A Penny of Great Value

Sheila contemplated the coin in her hand. The little golden disc, not worth much in the world, was worth something to her. The thrill of spotting its glint in the gutter a few minutes ago as she made her way down the sidewalk still bubbled within her. She had seen pennies before, but there was something different about this one. Somehow she felt a great value connected to it that differentiated it from the myriads of others readily available. Not understanding what that value was but knowing she would not be spending this one, she tucked it carefully in her jacket’s inner pocket – the one closest to her heart – and continued her journey.

Several weeks later, Sheila again contemplated, but this time it was water which captured her attention. Not the beautiful water that surrounded her, but the murky water that covered the bottom of her small boat.

She could feel the gentle rock as small waves lapped at the sides of her boat, none of which were big enough to splash over those sides. The water had not come from there. She glanced at her water jug – nope, it had not spilled. Had the water been there when she entered the boat, leftover from the previous day’s rain? No, she would surely have noticed the touch of icy water sloshing over her toes. Too much water would sink her boat but, thankfully, it wasn’t near deep enough for that. Maybe she should ignore it and just enjoy her time on the lake. She picked up her oars but stopped when she felt cold water cover her foot. Alarm bells rang in her mind as panic rose in her heart. The water level was increasing. It had to be a leak. But how? She hadn’t run into anything. At least nothing she knew of. And she hadn’t dropped anything heavy enough to cause damage. No weak areas had been found during its maintenance check last… last… Sheila had been so busy with life, she couldn’t remember the last time she had had the boat serviced. She had been told how important it was to maintain her boat. Her safety, maybe even her life, depended on it. Now she was paying the price for her neglect.

Heart racing, Sheila calculated the rate the boat was filling against the distance back to the dock. If she rowed fast enough, pushing the oars in deep enough, could she might make back in time to hoist it up before it sank? No, rowing that fast and hard would require more strength than she had. She would have to stop the leak now, before heading back. First, she had to find the source of the leak. Hopefully it was small enough to plug it with something, although she had no idea what. Sheila ran her finger along the bottom of the boat. Even after several minutes, she couldn’t feel anything that could signify a leak. Now what?

Slowly, a video she had recently watched came to her mind. In it, someone had described how the movement of the water under the boat can sometimes reveal the spot where the water was entering. Sheila cringed. That would require jumping into that ice cold water without a wet suit. Desperate now, she felt along the bottom of the boat again, this time for the force of water shooting into her boat, not matter how slight. And again she couldn’t find the source of the leak. Not having any other choice, she accepted the inevitable. She was going to have to go in.

Sheila pulled off her jeans and slid on a pair of soccer shorts. The touch of the chilly air on her legs convinced her to wait until the last minute before removing her jacket. According to the video, the movement of the water could be tracked as the tiny bubbles in it reflected the light from a flashlight. Sheila had a waterproof flashlight in her backpack, which she realized, was now in two inches of water. As she bent to pick up the bag, she heard a plop. Her penny! She had forgotten that it was still in her jacket pocket and now it was down in that dark murky water. For a third time she felt along the bottom, this time searching for the small coin, and rejoiced when her fingers found it. Carefully she tucked it into the zippered pocket of her shorts, dug out her flashlight, removed her jacket, and, bracing herself, jumped overboard.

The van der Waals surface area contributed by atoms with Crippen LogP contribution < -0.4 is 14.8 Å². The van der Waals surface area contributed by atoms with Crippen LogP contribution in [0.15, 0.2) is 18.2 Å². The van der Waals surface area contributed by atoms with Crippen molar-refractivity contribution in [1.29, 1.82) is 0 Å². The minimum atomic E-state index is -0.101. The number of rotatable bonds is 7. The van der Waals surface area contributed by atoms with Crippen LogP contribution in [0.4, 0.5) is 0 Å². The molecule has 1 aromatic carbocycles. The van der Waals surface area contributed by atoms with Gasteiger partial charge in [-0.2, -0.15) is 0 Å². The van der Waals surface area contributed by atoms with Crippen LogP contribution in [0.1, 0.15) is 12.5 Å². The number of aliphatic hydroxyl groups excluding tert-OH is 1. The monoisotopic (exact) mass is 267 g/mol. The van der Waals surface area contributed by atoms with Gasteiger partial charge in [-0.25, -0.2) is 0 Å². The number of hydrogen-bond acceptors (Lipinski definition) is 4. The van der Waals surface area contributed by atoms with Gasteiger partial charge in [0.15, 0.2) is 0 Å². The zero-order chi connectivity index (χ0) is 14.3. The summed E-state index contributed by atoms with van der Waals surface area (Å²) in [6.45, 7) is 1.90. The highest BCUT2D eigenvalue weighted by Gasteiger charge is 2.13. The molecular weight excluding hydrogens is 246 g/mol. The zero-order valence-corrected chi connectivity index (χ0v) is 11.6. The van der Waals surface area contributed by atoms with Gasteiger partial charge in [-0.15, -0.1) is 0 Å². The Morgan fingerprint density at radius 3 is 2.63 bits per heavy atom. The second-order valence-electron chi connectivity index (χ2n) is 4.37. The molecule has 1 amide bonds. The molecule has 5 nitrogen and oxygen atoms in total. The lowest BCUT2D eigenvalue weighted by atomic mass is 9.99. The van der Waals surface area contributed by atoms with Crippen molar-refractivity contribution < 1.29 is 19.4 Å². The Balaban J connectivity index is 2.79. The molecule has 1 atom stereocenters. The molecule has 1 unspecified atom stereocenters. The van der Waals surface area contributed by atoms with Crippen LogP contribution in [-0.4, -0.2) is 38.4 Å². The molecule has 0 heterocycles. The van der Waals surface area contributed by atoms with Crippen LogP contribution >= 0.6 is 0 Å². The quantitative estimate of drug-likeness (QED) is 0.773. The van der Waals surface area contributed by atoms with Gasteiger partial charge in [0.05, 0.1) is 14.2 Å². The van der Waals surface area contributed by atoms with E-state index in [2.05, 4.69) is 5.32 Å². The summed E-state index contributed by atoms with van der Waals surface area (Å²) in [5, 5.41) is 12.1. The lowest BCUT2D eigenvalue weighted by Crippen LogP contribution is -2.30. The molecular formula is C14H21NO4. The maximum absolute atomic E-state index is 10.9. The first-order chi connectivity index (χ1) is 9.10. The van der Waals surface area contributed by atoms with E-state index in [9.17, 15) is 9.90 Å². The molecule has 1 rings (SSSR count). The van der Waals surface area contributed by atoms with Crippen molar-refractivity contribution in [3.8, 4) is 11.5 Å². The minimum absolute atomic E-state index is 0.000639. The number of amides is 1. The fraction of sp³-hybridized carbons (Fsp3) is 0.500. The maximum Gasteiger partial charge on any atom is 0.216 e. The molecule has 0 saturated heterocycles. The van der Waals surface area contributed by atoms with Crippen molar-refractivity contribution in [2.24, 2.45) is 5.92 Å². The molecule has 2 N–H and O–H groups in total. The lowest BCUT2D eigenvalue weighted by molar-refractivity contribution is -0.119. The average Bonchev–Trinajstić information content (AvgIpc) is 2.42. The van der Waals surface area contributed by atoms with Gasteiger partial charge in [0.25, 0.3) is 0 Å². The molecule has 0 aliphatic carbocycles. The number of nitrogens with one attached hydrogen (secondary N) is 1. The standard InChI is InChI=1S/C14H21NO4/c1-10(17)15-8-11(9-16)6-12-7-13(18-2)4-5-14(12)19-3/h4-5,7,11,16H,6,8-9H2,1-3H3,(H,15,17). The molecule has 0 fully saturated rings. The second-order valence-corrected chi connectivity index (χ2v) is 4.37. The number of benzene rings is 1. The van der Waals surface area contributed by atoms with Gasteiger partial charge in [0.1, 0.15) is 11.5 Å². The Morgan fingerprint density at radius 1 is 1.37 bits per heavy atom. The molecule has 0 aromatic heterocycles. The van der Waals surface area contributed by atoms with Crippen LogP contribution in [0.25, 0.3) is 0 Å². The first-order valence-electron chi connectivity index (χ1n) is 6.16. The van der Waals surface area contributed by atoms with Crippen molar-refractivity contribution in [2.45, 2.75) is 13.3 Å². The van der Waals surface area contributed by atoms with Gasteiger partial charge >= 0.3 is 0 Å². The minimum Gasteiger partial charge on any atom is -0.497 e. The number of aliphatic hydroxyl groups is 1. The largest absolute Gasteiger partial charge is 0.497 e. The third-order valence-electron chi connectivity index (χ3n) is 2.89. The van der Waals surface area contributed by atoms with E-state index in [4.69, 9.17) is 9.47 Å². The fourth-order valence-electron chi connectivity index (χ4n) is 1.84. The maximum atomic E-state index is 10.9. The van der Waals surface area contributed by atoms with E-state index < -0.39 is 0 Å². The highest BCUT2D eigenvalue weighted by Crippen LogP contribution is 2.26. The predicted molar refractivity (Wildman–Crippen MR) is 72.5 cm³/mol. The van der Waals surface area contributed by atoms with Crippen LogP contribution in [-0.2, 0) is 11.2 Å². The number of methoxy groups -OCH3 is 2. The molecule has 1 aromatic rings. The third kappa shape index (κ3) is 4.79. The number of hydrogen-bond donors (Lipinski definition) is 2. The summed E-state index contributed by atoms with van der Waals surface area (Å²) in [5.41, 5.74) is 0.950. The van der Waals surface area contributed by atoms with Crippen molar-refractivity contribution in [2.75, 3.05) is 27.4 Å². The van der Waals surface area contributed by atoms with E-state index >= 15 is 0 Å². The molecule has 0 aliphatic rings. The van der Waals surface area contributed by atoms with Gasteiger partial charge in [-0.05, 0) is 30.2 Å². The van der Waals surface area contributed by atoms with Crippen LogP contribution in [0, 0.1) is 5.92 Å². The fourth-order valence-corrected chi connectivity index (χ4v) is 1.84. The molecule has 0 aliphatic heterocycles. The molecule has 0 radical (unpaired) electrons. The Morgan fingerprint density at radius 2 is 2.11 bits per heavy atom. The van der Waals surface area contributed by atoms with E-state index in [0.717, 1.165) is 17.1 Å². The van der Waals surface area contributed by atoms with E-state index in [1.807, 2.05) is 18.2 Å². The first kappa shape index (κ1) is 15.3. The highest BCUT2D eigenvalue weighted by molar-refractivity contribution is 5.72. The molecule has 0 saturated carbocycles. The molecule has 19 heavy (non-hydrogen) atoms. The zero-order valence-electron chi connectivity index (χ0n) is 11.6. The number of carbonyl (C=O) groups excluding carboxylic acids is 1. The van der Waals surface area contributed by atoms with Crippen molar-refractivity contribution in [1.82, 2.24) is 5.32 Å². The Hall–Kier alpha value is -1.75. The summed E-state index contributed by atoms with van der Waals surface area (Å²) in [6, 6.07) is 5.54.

The shock of the cold water was worse than she expected. Gasping, she shivered while treading water, waiting for her body to adjust.  As soon as it did, she took a deep breath and dove under the boat. She expected the water to be somewhat clear since the surface was so pretty, but instead it was dark and murky, just like the water filling her boat. Her flashlight revealed multitudes of bubbles moving in all directions. Those were not the bubbles the man in the video had said to focus on. The important ones were the ones closest to her boat. She aimed her flashlight at the bottom of the boat and watched the direction the bubbles were heading. Her lungs began to complain, but she continued studying until one area of bubbles acted differently than the rest. Noting its location, she swam out from under the boat, broke through the surface of the water, took a few deep breaths, and then dove back down. Close examination of the area showed several tiny streams of water heading toward a central location. That had to be where the hole was. Sheila ran her finger across the bottom, and sure enough, felt the indentation of a hole a little more than half an inch across. Although it seemed small, Sheila knew a hole that big would have sunk the boat already. Why hadn’t it? Confused, Sheila poked her little finger in the hole and felt it narrow the deeper she pushed her finger. Ah, that’s why her boat hadn’t sunk yet. The other end of the hole must still be very tiny.

With lungs screaming, Sheila surfaced and refilled her lungs. As she tread water, she mentally took inventory of her supplies. What did she have that could plug the hole that would last long enough for her to get to the dock? Her rag was too big, and she hadn’t worn socks. None of her tools would work. She needed something small and round and waterproof, like a marble, which she could jam into the hole. Water pressure under the boat would hold it in place until she was able to get it repaired properly. At least that’s what the video had said. But she didn’t have a marble. The few nails and screws in the toolbox didn’t have heads big enough. Tissue paper wouldn’t last long enough. And she didn’t have any chewing gum.

And then she had it. Her coin! It was small and round and the perfect size. Carefully, she removed the penny from her pocket and swam back under the boat. Holding the flashlight in her mouth, she felt for the hole with one hand, and, finding it, shoved the coin into the hole with her other hand. She wiggled the penny with her finger, wedging it deeper and deeper into the hole until she couldn’t move it anymore. Slowly she lessened the pressure of her finger and was relieved when water pressure continued to hold the coin in place. Quickly now, Sheila returned to the surface of the water and took several deep gulps of air before climbing back into her boat.